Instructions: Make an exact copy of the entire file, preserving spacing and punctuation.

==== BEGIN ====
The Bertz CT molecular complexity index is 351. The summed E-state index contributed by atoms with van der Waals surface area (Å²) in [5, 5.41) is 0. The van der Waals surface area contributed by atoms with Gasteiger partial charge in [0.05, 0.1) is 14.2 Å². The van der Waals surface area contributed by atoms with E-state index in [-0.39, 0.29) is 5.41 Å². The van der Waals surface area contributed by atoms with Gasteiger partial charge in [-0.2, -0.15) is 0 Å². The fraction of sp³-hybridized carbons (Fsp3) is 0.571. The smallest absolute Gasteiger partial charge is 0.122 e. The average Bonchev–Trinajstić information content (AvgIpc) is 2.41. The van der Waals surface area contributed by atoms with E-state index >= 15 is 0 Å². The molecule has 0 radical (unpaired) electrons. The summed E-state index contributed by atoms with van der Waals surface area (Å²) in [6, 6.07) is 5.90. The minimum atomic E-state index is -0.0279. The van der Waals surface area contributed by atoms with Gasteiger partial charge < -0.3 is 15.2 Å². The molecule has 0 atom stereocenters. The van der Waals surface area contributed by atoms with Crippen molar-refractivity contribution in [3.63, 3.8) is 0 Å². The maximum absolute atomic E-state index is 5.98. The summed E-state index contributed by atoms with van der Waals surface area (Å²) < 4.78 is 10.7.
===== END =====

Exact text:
The Bertz CT molecular complexity index is 351. The summed E-state index contributed by atoms with van der Waals surface area (Å²) in [5, 5.41) is 0. The van der Waals surface area contributed by atoms with Gasteiger partial charge in [0.05, 0.1) is 14.2 Å². The van der Waals surface area contributed by atoms with E-state index in [-0.39, 0.29) is 5.41 Å². The van der Waals surface area contributed by atoms with Gasteiger partial charge in [-0.2, -0.15) is 0 Å². The fraction of sp³-hybridized carbons (Fsp3) is 0.571. The smallest absolute Gasteiger partial charge is 0.122 e. The average Bonchev–Trinajstić information content (AvgIpc) is 2.41. The van der Waals surface area contributed by atoms with E-state index >= 15 is 0 Å². The molecule has 0 radical (unpaired) electrons. The summed E-state index contributed by atoms with van der Waals surface area (Å²) in [6, 6.07) is 5.90. The minimum atomic E-state index is -0.0279. The van der Waals surface area contributed by atoms with Gasteiger partial charge < -0.3 is 15.2 Å². The molecule has 0 atom stereocenters. The van der Waals surface area contributed by atoms with Crippen molar-refractivity contribution in [3.63, 3.8) is 0 Å². The maximum absolute atomic E-state index is 5.98. The summed E-state index contributed by atoms with van der Waals surface area (Å²) < 4.78 is 10.7.